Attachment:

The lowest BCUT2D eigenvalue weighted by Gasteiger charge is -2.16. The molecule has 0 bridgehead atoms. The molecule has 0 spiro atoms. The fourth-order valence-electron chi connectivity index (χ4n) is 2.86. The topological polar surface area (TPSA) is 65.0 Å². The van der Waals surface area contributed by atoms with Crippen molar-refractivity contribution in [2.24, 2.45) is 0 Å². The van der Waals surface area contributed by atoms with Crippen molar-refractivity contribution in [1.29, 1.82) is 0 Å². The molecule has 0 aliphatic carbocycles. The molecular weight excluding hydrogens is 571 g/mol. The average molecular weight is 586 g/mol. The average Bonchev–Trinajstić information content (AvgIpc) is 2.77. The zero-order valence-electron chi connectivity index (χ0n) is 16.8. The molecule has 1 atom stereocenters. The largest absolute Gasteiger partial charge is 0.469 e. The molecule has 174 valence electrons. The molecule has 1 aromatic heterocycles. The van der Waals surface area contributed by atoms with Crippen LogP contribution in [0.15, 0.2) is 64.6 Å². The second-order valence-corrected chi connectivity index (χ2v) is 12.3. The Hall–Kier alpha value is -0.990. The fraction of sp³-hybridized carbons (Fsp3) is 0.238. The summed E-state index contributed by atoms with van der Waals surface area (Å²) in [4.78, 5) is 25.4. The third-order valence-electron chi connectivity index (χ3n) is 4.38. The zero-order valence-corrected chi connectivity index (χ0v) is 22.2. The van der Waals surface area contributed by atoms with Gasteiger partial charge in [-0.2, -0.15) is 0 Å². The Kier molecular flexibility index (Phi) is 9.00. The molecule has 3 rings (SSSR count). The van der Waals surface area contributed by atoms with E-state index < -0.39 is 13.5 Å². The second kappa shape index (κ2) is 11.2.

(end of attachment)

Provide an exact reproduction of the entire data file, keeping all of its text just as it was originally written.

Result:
The lowest BCUT2D eigenvalue weighted by Gasteiger charge is -2.16. The molecule has 0 bridgehead atoms. The molecule has 0 spiro atoms. The fourth-order valence-electron chi connectivity index (χ4n) is 2.86. The topological polar surface area (TPSA) is 65.0 Å². The van der Waals surface area contributed by atoms with Crippen molar-refractivity contribution in [2.24, 2.45) is 0 Å². The van der Waals surface area contributed by atoms with Crippen molar-refractivity contribution in [1.29, 1.82) is 0 Å². The molecule has 0 aliphatic carbocycles. The molecular weight excluding hydrogens is 571 g/mol. The average molecular weight is 586 g/mol. The average Bonchev–Trinajstić information content (AvgIpc) is 2.77. The zero-order valence-electron chi connectivity index (χ0n) is 16.8. The molecule has 1 atom stereocenters. The largest absolute Gasteiger partial charge is 0.469 e. The molecule has 174 valence electrons. The molecule has 1 aromatic heterocycles. The van der Waals surface area contributed by atoms with Crippen LogP contribution in [0.15, 0.2) is 64.6 Å². The second-order valence-corrected chi connectivity index (χ2v) is 12.3. The Hall–Kier alpha value is -0.990. The fraction of sp³-hybridized carbons (Fsp3) is 0.238. The summed E-state index contributed by atoms with van der Waals surface area (Å²) in [4.78, 5) is 25.4. The third-order valence-electron chi connectivity index (χ3n) is 4.38. The zero-order valence-corrected chi connectivity index (χ0v) is 22.2. The van der Waals surface area contributed by atoms with Gasteiger partial charge in [-0.2, -0.15) is 0 Å². The Kier molecular flexibility index (Phi) is 9.00. The molecule has 3 rings (SSSR count). The van der Waals surface area contributed by atoms with E-state index < -0.39 is 13.5 Å². The second kappa shape index (κ2) is 11.2.